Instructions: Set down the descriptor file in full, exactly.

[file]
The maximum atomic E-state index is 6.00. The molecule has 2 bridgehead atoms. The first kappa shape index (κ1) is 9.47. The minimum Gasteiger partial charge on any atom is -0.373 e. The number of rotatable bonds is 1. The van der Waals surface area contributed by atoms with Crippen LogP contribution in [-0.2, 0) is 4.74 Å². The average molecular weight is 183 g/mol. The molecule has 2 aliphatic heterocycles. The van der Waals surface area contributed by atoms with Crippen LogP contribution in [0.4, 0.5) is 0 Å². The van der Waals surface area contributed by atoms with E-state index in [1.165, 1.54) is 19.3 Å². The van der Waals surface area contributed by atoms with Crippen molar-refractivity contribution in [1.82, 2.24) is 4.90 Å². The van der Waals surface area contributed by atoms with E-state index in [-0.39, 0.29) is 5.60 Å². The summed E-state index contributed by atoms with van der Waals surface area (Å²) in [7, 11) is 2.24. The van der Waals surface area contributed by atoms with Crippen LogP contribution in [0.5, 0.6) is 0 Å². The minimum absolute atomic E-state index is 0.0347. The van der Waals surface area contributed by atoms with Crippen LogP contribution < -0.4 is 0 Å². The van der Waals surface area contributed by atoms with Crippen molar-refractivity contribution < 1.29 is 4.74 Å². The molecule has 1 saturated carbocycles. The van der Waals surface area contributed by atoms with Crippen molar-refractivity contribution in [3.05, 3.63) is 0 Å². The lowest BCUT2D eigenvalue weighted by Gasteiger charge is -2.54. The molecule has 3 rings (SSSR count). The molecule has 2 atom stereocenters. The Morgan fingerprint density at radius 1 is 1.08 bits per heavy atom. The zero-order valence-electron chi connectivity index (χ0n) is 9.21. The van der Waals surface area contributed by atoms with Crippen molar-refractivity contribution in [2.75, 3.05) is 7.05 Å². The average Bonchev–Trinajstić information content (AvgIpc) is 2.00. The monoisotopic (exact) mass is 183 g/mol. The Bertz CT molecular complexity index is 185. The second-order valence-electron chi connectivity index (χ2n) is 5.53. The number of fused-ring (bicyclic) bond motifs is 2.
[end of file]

The maximum atomic E-state index is 6.00. The molecule has 2 bridgehead atoms. The first kappa shape index (κ1) is 9.47. The minimum Gasteiger partial charge on any atom is -0.373 e. The number of rotatable bonds is 1. The van der Waals surface area contributed by atoms with Crippen LogP contribution in [-0.2, 0) is 4.74 Å². The average molecular weight is 183 g/mol. The molecule has 2 aliphatic heterocycles. The van der Waals surface area contributed by atoms with Crippen LogP contribution in [0.4, 0.5) is 0 Å². The van der Waals surface area contributed by atoms with E-state index in [1.165, 1.54) is 19.3 Å². The van der Waals surface area contributed by atoms with Crippen molar-refractivity contribution in [1.82, 2.24) is 4.90 Å². The van der Waals surface area contributed by atoms with E-state index in [-0.39, 0.29) is 5.60 Å². The summed E-state index contributed by atoms with van der Waals surface area (Å²) in [7, 11) is 2.24. The van der Waals surface area contributed by atoms with Crippen LogP contribution in [0.5, 0.6) is 0 Å². The minimum absolute atomic E-state index is 0.0347. The van der Waals surface area contributed by atoms with Crippen LogP contribution < -0.4 is 0 Å². The van der Waals surface area contributed by atoms with Crippen molar-refractivity contribution < 1.29 is 4.74 Å². The molecule has 1 saturated carbocycles. The van der Waals surface area contributed by atoms with Crippen molar-refractivity contribution in [3.05, 3.63) is 0 Å². The lowest BCUT2D eigenvalue weighted by Gasteiger charge is -2.54. The molecule has 3 rings (SSSR count). The molecule has 2 atom stereocenters. The Morgan fingerprint density at radius 1 is 1.08 bits per heavy atom. The zero-order valence-electron chi connectivity index (χ0n) is 9.21. The van der Waals surface area contributed by atoms with Crippen molar-refractivity contribution in [2.75, 3.05) is 7.05 Å². The average Bonchev–Trinajstić information content (AvgIpc) is 2.00. The monoisotopic (exact) mass is 183 g/mol. The Bertz CT molecular complexity index is 185. The second-order valence-electron chi connectivity index (χ2n) is 5.53. The number of fused-ring (bicyclic) bond motifs is 2.